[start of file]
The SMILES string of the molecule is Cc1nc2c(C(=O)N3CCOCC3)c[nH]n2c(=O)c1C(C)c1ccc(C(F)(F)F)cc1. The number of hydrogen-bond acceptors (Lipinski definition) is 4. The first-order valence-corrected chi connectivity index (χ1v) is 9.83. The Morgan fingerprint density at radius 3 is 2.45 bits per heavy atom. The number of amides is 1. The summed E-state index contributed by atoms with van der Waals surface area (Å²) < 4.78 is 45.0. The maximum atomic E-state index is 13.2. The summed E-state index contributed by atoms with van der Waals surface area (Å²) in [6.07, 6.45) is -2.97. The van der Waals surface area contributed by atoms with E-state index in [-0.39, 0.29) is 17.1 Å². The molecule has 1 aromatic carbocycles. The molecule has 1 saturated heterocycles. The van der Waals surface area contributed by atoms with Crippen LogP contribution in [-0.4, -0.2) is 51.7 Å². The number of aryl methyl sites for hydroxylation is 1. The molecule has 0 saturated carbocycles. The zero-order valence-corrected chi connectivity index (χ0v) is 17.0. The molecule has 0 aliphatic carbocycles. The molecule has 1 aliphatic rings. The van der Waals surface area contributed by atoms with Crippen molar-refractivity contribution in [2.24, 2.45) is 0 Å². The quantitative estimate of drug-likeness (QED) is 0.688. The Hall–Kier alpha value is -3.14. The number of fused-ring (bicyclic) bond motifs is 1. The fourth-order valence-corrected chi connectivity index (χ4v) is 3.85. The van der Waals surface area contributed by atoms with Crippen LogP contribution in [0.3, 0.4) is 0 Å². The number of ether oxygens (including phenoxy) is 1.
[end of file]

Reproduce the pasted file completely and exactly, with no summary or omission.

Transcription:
The SMILES string of the molecule is Cc1nc2c(C(=O)N3CCOCC3)c[nH]n2c(=O)c1C(C)c1ccc(C(F)(F)F)cc1. The number of hydrogen-bond acceptors (Lipinski definition) is 4. The first-order valence-corrected chi connectivity index (χ1v) is 9.83. The Morgan fingerprint density at radius 3 is 2.45 bits per heavy atom. The number of amides is 1. The summed E-state index contributed by atoms with van der Waals surface area (Å²) < 4.78 is 45.0. The maximum atomic E-state index is 13.2. The summed E-state index contributed by atoms with van der Waals surface area (Å²) in [6.07, 6.45) is -2.97. The van der Waals surface area contributed by atoms with E-state index in [-0.39, 0.29) is 17.1 Å². The molecule has 1 aromatic carbocycles. The molecule has 1 saturated heterocycles. The van der Waals surface area contributed by atoms with Crippen LogP contribution in [-0.4, -0.2) is 51.7 Å². The number of aryl methyl sites for hydroxylation is 1. The molecule has 0 saturated carbocycles. The zero-order valence-corrected chi connectivity index (χ0v) is 17.0. The molecule has 0 aliphatic carbocycles. The molecule has 1 aliphatic rings. The van der Waals surface area contributed by atoms with Crippen molar-refractivity contribution in [2.24, 2.45) is 0 Å². The quantitative estimate of drug-likeness (QED) is 0.688. The Hall–Kier alpha value is -3.14. The number of fused-ring (bicyclic) bond motifs is 1. The fourth-order valence-corrected chi connectivity index (χ4v) is 3.85. The van der Waals surface area contributed by atoms with Crippen LogP contribution in [0.3, 0.4) is 0 Å². The number of ether oxygens (including phenoxy) is 1.